A "snow body" is the term used by American pimps to describe Canadian prostitutes. In Elizabeth Hudson's agonizingly gripping memoir we follow her lif...moreA "snow body" is the term used by American pimps to describe Canadian prostitutes. In Elizabeth Hudson's agonizingly gripping memoir we follow her life as a prostitute and heroin addict on the streets of Calgary and Vancouver in the early 1970's. This gritty, violent and heartbreaking story is told using the street language of the time and with a large cast of addicts, prostitutes and dealers who flow in and out of Beth's life as she struggles to get her next fix and ultimately get clean.
The story begins with Beth already addicted to heroin, I personally would have liked to know how Beth got there but throughout we are never really given a clear look into her family or childhood. From my own deductions it seems that Beth was from a wealthy family and simply rebelled, becoming a hippie child who slowly graduates up the ladder of drug use, ultimately finding love with her `old man' Peter and heroin.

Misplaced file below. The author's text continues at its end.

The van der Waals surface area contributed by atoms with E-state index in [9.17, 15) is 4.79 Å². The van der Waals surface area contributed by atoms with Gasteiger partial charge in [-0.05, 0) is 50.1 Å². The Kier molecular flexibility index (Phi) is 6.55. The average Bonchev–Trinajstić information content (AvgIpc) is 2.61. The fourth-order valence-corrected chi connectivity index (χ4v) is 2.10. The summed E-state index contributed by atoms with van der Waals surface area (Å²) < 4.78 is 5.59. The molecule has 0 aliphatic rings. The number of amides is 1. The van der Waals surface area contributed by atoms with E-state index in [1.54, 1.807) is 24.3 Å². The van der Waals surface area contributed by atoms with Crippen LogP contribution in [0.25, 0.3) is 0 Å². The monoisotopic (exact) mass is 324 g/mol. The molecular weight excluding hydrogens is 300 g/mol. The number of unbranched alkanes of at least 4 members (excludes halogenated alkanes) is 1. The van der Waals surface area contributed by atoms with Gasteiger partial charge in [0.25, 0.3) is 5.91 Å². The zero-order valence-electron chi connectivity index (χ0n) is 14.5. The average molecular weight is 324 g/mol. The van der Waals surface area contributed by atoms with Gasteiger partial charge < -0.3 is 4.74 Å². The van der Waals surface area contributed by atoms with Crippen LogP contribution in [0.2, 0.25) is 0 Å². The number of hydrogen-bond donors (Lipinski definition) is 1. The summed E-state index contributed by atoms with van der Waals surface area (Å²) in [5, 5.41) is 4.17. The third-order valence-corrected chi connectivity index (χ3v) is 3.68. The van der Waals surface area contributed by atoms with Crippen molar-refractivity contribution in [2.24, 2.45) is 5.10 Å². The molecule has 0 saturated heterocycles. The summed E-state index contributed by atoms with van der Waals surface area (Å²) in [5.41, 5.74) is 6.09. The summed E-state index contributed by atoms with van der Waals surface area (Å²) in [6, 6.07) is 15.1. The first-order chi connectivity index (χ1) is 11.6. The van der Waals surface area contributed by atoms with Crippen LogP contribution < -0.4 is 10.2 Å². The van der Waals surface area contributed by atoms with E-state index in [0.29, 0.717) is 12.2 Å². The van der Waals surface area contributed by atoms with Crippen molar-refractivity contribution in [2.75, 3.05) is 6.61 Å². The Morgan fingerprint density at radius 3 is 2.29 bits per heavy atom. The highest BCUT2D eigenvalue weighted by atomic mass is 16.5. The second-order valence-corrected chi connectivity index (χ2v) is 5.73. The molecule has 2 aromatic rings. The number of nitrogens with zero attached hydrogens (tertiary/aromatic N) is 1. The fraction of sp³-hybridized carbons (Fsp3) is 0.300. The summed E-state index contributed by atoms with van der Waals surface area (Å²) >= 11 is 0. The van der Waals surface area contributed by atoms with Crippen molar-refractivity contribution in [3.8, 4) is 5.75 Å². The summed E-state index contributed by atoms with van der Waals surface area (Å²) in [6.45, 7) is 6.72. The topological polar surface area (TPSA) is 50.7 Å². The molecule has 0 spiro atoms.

When Peter gets busted and jailed for robbery, Beth's straight laced parents wash their hands of her forcing Beth to support herself and an ever increasing drug habit. She takes to the streets, hooking up with many different women along the way; each teaches her something about how to survive living the life of a junkie. She learns how to steal, how to run a sometimes successful con, turn a trick, and most importantly, to never trust anyone. Beth's street friends come and go ripping her off and beating her up as often as they show companionship.
We witness Beth get tough and skinny as she rapidly ages, moving between Vancouver's east side and Calgary's downtown, always trying to find something or get away from someone. Eventually Beth lands in the hospital and for a time goes straight, living on a farm and using methadone. However with no resources, job skills or sober friends it isn't long before Beth is back living in the only world she knows, falling harder and faster this time as her friends disappear along with her sanity in the search for that next high.
Although this is a tragic story of pain and suffering it is also one of strength, courage and the determination to escape the hopeless cycle of addiction. (less)
Opening Line: "I'd heard rumors about what happened to Lauren, I mean, I never even knew her that well but we'd sort of hung out a few times in high s...moreOpening Line: "I'd heard rumors about what happened to Lauren, I mean, I never even knew her that well but we'd sort of hung out a few times in high school"